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S&T Strategies of Six Countries: Implications for the United States surveillance of national territory, the study of natural resources, and air traffic control; and establish a space infrastructure including a launch center. Military Science and Technology Plans2 The overarching theme of the Brazilian military strategy is to focus on capacities rather than on enemies. Plans for military growth and development are therefore closely aligned with the general plans for science, technology, and innovation (ST&I) discussed above. Brazil strives to further its security and economic well-being by stimulating and supporting the integration of Brazil with other South American countries. To promote these objectives, the military focuses on advancing capabilities and leadership in nuclear technology, the space sector, and cybernetics. The military plans to utilize nuclear energy to power submarines that will be deployed to protect the oil platforms along the country’s coastlines. Furthermore, the military considers nuclear energy to be a backup source of energy to existing hydroelectric power, which makes it critical to the country’s energy independence and security. Plans call for the development of technologies to locate and mine uranium and to employ nuclear power for various applications (IAEA, 2004). Monitoring Brazil’s vast territory is best accomplished through satellite technology. The military expects to develop the capability to design, construct, and launch satellites into low and high and geostationary orbits. Priorities in this area include the development of launch vehicles, inertial guidance systems, remote sensing instrumentation, geographical mapping systems, and control systems. Efforts are also underway to address the special needs of the military in protecting this vast territory, including the development of multi-purpose ships that can operate in rivers or oceans and have platforms for helicopter operations. Brazil’s leaders consider cybernetic technology to be critical to the support of both military and civilian communications. Brazil aims to facilitate intercommunication between defense forces and with space vehicles, and to protect and defend the resources within the vast Brazilian territory through advanced methods of monitoring and information gathering. Military planners in Brazil recognize the importance of supporting both basic research and applied, technology-oriented research, which may not yield economic benefits in the near to medium term. The military intends to work with industry to develop productive capacity for defense materials. NATION-SPECIFIC INDICATORS OF S&T ADVANCEMENT Traditional S&T indicators depict Brazil as a country with a growing economy but low levels of innovation (see Figure 2-1 for a comparison of Brazil’s performance on common S&T indicators to those of the other JBRICS countries). Brazil’s global standing is rapidly improving according to overall S&T indicators, but its standing is still relatively minor according to traditional indicators such as percentage of world scientific publications (2.1 percent), percentage of GDP invested in RD&I (1.2 percent), percentage of GDP invested in RD&I by industry (0.51 percent), and world patents (0.2 percent). In order to gauge the speed and direction of Brazil’s S&T growth, indicators should be chosen that accurately monitor changes in the following areas: Industry involvement in the national S&T enterprise Development of capabilities in satellite launch and operation Availability of industry jobs for Ph.D. graduates Government and industry financing for research Integration and collaboration with other South American countries 2 Information obtained from December 18, 2008, memo to the President of the Republic of Brazil from Nelson A. Jobim, Minister of State for Defense, and Roberto Mangabeira Unger, Minister of State of the Strategic Affairs Secretariat of the Presidency. Available at https://www.defesa.gov.br/eventos_temporarios/2008/estrat_nac_defesa/estrategia_defesa_nacional_portugues.pdf. Last accessed February 20, 2010.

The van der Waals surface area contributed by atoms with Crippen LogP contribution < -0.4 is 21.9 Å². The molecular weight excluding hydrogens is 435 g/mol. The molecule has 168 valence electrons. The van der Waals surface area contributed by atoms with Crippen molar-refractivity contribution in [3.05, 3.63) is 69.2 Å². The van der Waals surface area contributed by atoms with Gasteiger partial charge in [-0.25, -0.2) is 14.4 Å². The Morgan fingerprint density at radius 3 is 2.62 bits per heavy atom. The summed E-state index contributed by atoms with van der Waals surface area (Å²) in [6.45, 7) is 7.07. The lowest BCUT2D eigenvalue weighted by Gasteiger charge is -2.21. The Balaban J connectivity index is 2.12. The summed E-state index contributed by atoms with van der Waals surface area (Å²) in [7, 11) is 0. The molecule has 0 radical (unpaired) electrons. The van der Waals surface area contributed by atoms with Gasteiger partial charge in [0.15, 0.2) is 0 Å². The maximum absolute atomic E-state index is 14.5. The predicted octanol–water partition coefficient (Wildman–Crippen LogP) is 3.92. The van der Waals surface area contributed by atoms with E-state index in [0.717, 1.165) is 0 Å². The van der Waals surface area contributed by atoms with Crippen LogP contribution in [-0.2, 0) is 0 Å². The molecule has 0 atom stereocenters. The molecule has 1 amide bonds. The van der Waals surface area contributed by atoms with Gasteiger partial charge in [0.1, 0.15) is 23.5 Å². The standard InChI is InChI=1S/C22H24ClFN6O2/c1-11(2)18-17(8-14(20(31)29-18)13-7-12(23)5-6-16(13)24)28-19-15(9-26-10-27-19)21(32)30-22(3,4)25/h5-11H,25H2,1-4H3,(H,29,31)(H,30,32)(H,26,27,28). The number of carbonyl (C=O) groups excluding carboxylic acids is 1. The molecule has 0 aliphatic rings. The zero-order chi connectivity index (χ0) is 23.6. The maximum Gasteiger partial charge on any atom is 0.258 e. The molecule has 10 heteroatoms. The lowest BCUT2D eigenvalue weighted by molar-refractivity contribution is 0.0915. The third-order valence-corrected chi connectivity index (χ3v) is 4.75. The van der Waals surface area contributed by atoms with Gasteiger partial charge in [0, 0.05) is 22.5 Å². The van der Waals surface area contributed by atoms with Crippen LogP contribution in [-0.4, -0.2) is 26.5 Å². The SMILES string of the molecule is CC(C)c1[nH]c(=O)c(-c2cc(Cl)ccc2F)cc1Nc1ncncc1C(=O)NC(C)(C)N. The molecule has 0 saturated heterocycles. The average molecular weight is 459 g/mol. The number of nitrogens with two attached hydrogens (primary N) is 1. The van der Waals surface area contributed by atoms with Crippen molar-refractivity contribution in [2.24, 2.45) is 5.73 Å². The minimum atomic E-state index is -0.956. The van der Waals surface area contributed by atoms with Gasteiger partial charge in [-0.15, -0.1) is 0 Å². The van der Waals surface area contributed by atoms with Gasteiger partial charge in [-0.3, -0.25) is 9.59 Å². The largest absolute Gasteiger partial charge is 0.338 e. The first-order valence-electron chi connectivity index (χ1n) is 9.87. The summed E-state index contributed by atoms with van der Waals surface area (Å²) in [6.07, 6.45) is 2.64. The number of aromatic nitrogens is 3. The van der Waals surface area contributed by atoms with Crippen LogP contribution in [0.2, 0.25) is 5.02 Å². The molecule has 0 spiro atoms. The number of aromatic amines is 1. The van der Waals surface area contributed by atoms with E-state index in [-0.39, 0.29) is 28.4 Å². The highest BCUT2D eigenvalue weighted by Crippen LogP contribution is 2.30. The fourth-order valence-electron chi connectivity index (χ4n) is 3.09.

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S&T Strategies of Six Countries: Implications for the United States Academic publications and patents Industry Involvement in S&T Brazil’s comparatively low innovation rate is due to a variety of interwoven factors, from the high cost and risky nature of investing in innovation in Brazil to the lack of highly qualified human resources. In addition, compared to the other JBRICS countries, Brazil is a latecomer to the S&TI realm. Over the past decade, however, Brazil has reprioritized ST&I in the public policy agenda. Dramatic changes have been made in the ST&I enterprise, including the establishment of the Science and Technology Sectoral Funds in 1999, which are tools to provide secure ST&I funding using resources from select productive sectors. New laws calling for the convergence of technological and industrial policies and for the enhancement of ties between industry and universities in carrying out R&D have also helped to shape Brazil’s efforts to make innovation a policy priority. At the forefront of this reprioritization is the Financiadora de Estudos e Projetos (Financier of Studies and Projects), or FINEP, a public firm under the Brazilian Ministry of Science and Technology established in 1967 to encourage and mobilize ST&I research in businesses, universities, technological institutes, research centers, and other public or private institutions. FINEP provides grants for innovative projects through the National Fund for Science and Technology, and it serves as a bank, issuing loans to firms investing in innovation. Satellite Capabilities Brazilian space researchers and the air force, with Russian expertise, are developing a satellite transport rocket. Brazil hopes to launch the rocket in 2011, confirming its ambition to join China and Russia as a top emerging economy with its own space program. The Brazilian Space Agency already has conducted successful tests of one of the rocket’s engines. This success underscores the agency’s determination to fulfill its mission, despite a 2003 accident that killed 21 Brazilian technicians and engineers and destroyed the launch structure. Higher Education and Jobs Brazil’s academic base has grown significantly during the past 10 years, as the number of master’s and Ph.D. degrees has grown about 12 percent per year (MCT, 2007). In 2007, 10,000 doctoral degrees were awarded, and the nation hoped to reach 16,000 by 2010 (MCT, 2007). However, this number is considered insufficient for the country’s developmental needs, and consequently more emphasis is being placed on strategic sectors such as engineering and other areas developing future trends. The problem is exacerbated by an apparent lack of industry jobs for Ph.D.s within the country. Although there were an estimated 200,000 researchers in Brazil in 2008, fewer than 10 percent of them were employed by industry (Pacheco, 2010). This number can be compared to the nearly 800,000 scientists employed by industry in the United States (Pacheco, 2010). An increase in private-sector employment of researchers would indicate an improved environment for domestic innovation and would bode well for continued growth in the number of students pursuing degrees in S&T fields. Government and Industry R&D Expenditures Government R&D expenditures in 1994 amounted to $664 million. Furthermore, Brazilian businesses invest only a small percentage of GDP in R&D activities (0.51 percent in 2005)—less than their counterparts in more advanced countries. This lackluster performance is reflected in the World Economic Forum’s index of world competitiveness for 2009/2010, in which Brazil was ranked 56th out of 125 countries, ahead of Russia but behind India (49th) and China (29th) (Sala-i-Martin and the World Economic Forum, 2009). In spite of this, Brazil has made substantial economic gains and is expected to benefit more from the current global recession than any other country surveyed in this report (EC, 2008).